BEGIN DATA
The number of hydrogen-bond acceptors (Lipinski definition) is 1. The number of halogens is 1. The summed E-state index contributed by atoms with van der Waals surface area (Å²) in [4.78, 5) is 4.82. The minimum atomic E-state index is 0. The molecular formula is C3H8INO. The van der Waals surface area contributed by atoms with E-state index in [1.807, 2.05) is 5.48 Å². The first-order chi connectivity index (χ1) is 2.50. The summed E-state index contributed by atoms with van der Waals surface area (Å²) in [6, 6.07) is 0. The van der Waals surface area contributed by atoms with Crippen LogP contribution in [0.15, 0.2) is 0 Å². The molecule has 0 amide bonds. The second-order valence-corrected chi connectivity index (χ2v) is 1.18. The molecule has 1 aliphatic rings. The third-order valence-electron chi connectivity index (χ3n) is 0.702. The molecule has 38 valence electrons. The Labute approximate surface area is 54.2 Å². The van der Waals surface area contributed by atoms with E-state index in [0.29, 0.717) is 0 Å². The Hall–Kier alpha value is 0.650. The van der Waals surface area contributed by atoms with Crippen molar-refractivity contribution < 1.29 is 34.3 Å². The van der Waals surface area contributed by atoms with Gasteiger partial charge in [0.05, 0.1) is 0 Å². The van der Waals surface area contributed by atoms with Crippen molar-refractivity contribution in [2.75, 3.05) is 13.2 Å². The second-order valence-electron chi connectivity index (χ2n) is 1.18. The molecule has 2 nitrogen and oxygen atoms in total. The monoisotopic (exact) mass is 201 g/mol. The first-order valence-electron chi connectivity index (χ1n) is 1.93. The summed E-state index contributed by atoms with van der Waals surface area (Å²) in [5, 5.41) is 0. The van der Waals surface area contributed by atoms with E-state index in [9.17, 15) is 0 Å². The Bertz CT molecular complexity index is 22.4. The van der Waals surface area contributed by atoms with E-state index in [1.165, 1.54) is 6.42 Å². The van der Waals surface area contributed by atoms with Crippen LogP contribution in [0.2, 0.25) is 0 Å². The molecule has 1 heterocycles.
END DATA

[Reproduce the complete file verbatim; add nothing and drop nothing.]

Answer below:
The number of hydrogen-bond acceptors (Lipinski definition) is 1. The number of halogens is 1. The summed E-state index contributed by atoms with van der Waals surface area (Å²) in [4.78, 5) is 4.82. The minimum atomic E-state index is 0. The molecular formula is C3H8INO. The van der Waals surface area contributed by atoms with E-state index in [1.807, 2.05) is 5.48 Å². The first-order chi connectivity index (χ1) is 2.50. The summed E-state index contributed by atoms with van der Waals surface area (Å²) in [6, 6.07) is 0. The van der Waals surface area contributed by atoms with Crippen LogP contribution in [0.15, 0.2) is 0 Å². The molecule has 0 amide bonds. The second-order valence-corrected chi connectivity index (χ2v) is 1.18. The molecule has 1 aliphatic rings. The third-order valence-electron chi connectivity index (χ3n) is 0.702. The molecule has 38 valence electrons. The Labute approximate surface area is 54.2 Å². The van der Waals surface area contributed by atoms with E-state index in [0.29, 0.717) is 0 Å². The Hall–Kier alpha value is 0.650. The van der Waals surface area contributed by atoms with Crippen molar-refractivity contribution < 1.29 is 34.3 Å². The van der Waals surface area contributed by atoms with Gasteiger partial charge in [0.05, 0.1) is 0 Å². The van der Waals surface area contributed by atoms with Crippen molar-refractivity contribution in [2.75, 3.05) is 13.2 Å². The second-order valence-electron chi connectivity index (χ2n) is 1.18. The molecule has 2 nitrogen and oxygen atoms in total. The monoisotopic (exact) mass is 201 g/mol. The first-order valence-electron chi connectivity index (χ1n) is 1.93. The summed E-state index contributed by atoms with van der Waals surface area (Å²) in [5, 5.41) is 0. The van der Waals surface area contributed by atoms with E-state index in [9.17, 15) is 0 Å². The Bertz CT molecular complexity index is 22.4. The van der Waals surface area contributed by atoms with E-state index in [1.165, 1.54) is 6.42 Å². The van der Waals surface area contributed by atoms with Crippen LogP contribution in [0.2, 0.25) is 0 Å². The molecule has 1 heterocycles.